A group of homeless people sit on the pavement in front of RBC, Independence Square, Port-of-Spain.

The Ministry of Social Development and Family Services is having difficulty in securing a place to house 336 Port-of-Spain street dwellers, as potential landlords are quick to give them notice when they find out who their tenants would be.

The admission came from Social Development and Family Services Minister Donna Cox, as she spoke to Guardian Media in a recent interview about her ministry’s plans to deal with socially displaced people in Port-of-Spain and San Fernando in the coming months.

“We (ministry) have been doing a lot with regards to the homeless,” Cox admitted, stating the task to have these vulnerable group off the streets has not been easy and would require a collaborative effort of the T&T Police Service, Health Ministry, Banking Association of T&T and other stakeholders.

“If I could have done it, I would have been there moving them myself. But we cannot do it on our own,” she said.

A headcount done by the ministry in San Fernando and Port-of-Spain areas in March 2021 showed a total of 439 street dwellers.

A breakdown by the ministry’s Socially Displaced Unit showed 336 socially displaced individuals reside in and around the capital city.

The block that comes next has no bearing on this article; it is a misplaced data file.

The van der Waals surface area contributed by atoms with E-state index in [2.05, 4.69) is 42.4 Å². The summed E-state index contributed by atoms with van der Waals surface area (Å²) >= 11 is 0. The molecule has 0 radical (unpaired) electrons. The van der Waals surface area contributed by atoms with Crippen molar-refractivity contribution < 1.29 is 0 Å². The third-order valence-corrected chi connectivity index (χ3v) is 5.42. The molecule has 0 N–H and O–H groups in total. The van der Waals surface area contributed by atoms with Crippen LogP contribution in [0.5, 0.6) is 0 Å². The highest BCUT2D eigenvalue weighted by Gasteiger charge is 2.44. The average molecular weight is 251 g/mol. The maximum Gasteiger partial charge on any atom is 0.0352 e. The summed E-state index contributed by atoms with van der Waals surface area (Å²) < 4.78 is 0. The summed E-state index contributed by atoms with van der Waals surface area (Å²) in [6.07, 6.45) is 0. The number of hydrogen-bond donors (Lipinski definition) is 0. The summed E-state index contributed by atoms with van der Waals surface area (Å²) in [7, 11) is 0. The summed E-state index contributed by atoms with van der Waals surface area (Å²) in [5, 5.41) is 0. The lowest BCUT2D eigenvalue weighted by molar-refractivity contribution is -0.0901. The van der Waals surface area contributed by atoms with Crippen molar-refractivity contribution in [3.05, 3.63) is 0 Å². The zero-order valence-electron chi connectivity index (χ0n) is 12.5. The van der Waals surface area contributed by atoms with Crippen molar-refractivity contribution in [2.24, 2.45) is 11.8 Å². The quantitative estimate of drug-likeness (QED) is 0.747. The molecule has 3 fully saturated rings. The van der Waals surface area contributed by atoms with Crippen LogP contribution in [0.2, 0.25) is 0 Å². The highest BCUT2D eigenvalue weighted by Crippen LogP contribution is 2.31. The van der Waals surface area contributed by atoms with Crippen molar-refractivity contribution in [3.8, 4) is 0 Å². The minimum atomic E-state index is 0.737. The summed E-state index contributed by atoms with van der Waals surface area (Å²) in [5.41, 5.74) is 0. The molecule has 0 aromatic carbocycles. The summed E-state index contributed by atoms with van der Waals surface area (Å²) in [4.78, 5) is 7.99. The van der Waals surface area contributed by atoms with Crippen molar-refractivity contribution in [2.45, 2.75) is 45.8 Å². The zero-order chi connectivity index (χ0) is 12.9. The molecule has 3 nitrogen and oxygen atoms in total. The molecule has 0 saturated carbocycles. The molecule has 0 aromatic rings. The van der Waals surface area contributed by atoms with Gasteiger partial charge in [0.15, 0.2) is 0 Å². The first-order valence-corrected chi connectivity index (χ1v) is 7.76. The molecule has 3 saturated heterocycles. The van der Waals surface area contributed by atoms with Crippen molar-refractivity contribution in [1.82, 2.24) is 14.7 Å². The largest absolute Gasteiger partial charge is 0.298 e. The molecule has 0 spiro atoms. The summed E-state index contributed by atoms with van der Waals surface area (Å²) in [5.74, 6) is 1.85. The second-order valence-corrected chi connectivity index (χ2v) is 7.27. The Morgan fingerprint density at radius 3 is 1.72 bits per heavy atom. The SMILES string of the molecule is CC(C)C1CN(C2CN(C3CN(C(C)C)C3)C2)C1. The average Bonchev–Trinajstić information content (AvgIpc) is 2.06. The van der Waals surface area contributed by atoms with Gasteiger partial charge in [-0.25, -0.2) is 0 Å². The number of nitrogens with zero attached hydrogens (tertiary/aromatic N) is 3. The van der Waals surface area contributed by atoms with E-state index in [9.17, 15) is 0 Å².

Of this figure, 53 males live in St James and Woodbrook districts.

In the heart of Port-of-Spain, the ministry recorded 258 males and 25 females.

The ministry also documented 103 street dwellers in San Fernando and Marabella districts.

A total of 86 males and eight females live in San Fernando.

In Marabella, only seven males were reported.

Cox said the numbers of street dwellers have not increased over the years.

“It’s about the same.”

Since assuming office, Cox said her ministry identified several potential places in Port-of-Spain to accommodate the homeless.

But they continue to face one problem.

“Anytime we find a space…the ministry is just thrown out of the place. When I say thrown out, is like no, we (landlord) want it for something else. So we have had problems acquiring a suitable space to put the homeless.”

Cox said she intends to move street dwellers from the unsightly Riverside Plaza car park.

“We need a place in or around Port-of-Spain. You cannot take the homeless if they are based in Port-of-Spain and put them in San Fernando. We have to find places at least in close proximity so that they would be comfortable. Just taking them and putting them in an area they are not comfortable with… that will cause problems.”

She said many people fail to realise street dwellers have rights that the State cannot violate.

“Everything must be done properly.”

Questioned how soon the ministry plans to administer COVID-19 vaccines to street dwellers, Cox said “that is something we have approached the Health Minister with. That is an area they are working at.”

When the ministry is ready to roll a vaccination drive, Cox said, it would have to be done at Riverside Plaza’s car park and not on the streets and they would not be forced to take it.

Despite the implementation of several action plans and inter-ministerial committees, little progress has been made over the years to root out street dwelling.

The ministry, Cox said, would have to engage the office of the Attorney General to get the ball rolling.